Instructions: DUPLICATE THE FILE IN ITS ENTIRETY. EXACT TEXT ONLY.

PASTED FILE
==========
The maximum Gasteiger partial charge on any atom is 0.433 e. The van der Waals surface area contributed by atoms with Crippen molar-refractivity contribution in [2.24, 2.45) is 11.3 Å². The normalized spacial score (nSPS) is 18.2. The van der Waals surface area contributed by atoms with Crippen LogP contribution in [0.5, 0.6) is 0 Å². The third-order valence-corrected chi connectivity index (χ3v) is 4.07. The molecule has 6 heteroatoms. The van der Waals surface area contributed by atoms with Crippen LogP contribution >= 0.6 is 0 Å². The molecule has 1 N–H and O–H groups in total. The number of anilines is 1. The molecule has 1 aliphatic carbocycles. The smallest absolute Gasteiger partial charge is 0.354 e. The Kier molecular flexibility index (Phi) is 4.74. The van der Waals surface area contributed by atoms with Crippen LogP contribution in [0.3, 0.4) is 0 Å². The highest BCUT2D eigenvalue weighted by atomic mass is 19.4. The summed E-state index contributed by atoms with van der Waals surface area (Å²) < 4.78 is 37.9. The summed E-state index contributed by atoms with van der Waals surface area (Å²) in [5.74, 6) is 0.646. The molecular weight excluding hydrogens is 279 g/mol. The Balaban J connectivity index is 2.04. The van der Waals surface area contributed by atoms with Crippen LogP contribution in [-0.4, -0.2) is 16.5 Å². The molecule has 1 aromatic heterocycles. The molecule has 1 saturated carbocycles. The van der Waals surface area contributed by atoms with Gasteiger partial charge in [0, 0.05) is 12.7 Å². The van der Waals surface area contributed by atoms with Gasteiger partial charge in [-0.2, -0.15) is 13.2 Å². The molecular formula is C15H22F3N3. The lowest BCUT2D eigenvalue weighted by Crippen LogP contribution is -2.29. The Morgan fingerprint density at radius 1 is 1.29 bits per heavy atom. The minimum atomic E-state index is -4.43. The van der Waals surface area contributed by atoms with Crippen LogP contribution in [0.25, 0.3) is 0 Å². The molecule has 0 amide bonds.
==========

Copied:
The maximum Gasteiger partial charge on any atom is 0.433 e. The van der Waals surface area contributed by atoms with Crippen molar-refractivity contribution in [2.24, 2.45) is 11.3 Å². The normalized spacial score (nSPS) is 18.2. The van der Waals surface area contributed by atoms with Crippen LogP contribution in [0.5, 0.6) is 0 Å². The third-order valence-corrected chi connectivity index (χ3v) is 4.07. The molecule has 6 heteroatoms. The van der Waals surface area contributed by atoms with Crippen LogP contribution >= 0.6 is 0 Å². The molecule has 1 N–H and O–H groups in total. The number of anilines is 1. The molecule has 1 aliphatic carbocycles. The smallest absolute Gasteiger partial charge is 0.354 e. The Kier molecular flexibility index (Phi) is 4.74. The van der Waals surface area contributed by atoms with Crippen LogP contribution in [0.3, 0.4) is 0 Å². The highest BCUT2D eigenvalue weighted by atomic mass is 19.4. The summed E-state index contributed by atoms with van der Waals surface area (Å²) < 4.78 is 37.9. The summed E-state index contributed by atoms with van der Waals surface area (Å²) in [5.74, 6) is 0.646. The molecular weight excluding hydrogens is 279 g/mol. The Balaban J connectivity index is 2.04. The van der Waals surface area contributed by atoms with Crippen LogP contribution in [-0.4, -0.2) is 16.5 Å². The molecule has 1 aromatic heterocycles. The molecule has 1 saturated carbocycles. The van der Waals surface area contributed by atoms with Gasteiger partial charge in [0, 0.05) is 12.7 Å². The van der Waals surface area contributed by atoms with Gasteiger partial charge in [-0.2, -0.15) is 13.2 Å². The molecular formula is C15H22F3N3. The lowest BCUT2D eigenvalue weighted by Crippen LogP contribution is -2.29. The Morgan fingerprint density at radius 1 is 1.29 bits per heavy atom. The minimum atomic E-state index is -4.43. The van der Waals surface area contributed by atoms with Crippen LogP contribution in [0.25, 0.3) is 0 Å². The molecule has 0 amide bonds.